“I have no problem hiring Syrians, but the government’s employment procedures would require me to increase the number of Jordanian workers,” said Zaid Khreisat, an owner of a medium-sized textile factory in northern Amman. “This would mean an increase in wages and insurance expenses, something I am not in need of.”
Saleh, a 33-year-old Syrian, left his country to avoid obligatory military service and arrived in Jordan in 2013. He has only been able to work illegally.
“I worked as a cashier in a grocery store, then as a delivery boy, then as a guard at a retail store. Each time I had to hide my Syrian accent, as my employers asked me to do, to avoid being arrested.” Saleh said that his employers were sympathetic about his situation but clear that they wouldn’t seek a work permit for him and couldn’t help him if he was arrested. He has little hope of finding legal employment. “I do not have another option,” he said.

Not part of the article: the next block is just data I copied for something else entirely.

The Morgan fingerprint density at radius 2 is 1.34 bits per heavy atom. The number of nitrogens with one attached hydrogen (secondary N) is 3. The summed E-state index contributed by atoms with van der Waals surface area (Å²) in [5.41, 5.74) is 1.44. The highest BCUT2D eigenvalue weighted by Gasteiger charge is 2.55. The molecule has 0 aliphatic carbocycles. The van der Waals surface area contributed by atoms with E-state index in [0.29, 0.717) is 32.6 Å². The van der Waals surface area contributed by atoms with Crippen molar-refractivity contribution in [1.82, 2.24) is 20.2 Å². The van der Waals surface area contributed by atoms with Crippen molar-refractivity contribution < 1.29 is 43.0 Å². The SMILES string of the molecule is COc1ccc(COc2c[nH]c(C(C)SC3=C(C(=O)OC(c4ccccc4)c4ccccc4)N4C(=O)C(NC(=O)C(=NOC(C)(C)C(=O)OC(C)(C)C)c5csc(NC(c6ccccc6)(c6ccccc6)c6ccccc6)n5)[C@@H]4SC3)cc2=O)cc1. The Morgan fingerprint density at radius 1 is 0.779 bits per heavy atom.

Erica Bijl, from Spark, understands the reasons behind the Jordanian government’s decision to close a large number of professions to refugees. Any country wants to give first priority to its citizens, she said. However, she hopes that Jordan will come to consider refugees to be a productive labor force that can serve the country and get the skills to build their own country when they return.
“Syrians with higher education are very creative and can create jobs themselves if they have the opportunity,” she said. “We are interested in training them to set up and run private projects. We hope they will have the opportunity to work and prove themselves here.”
Lebanon: Pro-Return, Anti-Employment
Since January 2015, the Lebanese government has adopted a sponsorship system for the employment of Syrians on its territory, which requires a Lebanese citizen to sponsor and guarantee the entry, residence and activity of the Syrian national. The Lebanese sponsor is legally responsible for the Syrian and has to pay fees, usually from money given to them from the Syrian they are sponsoring.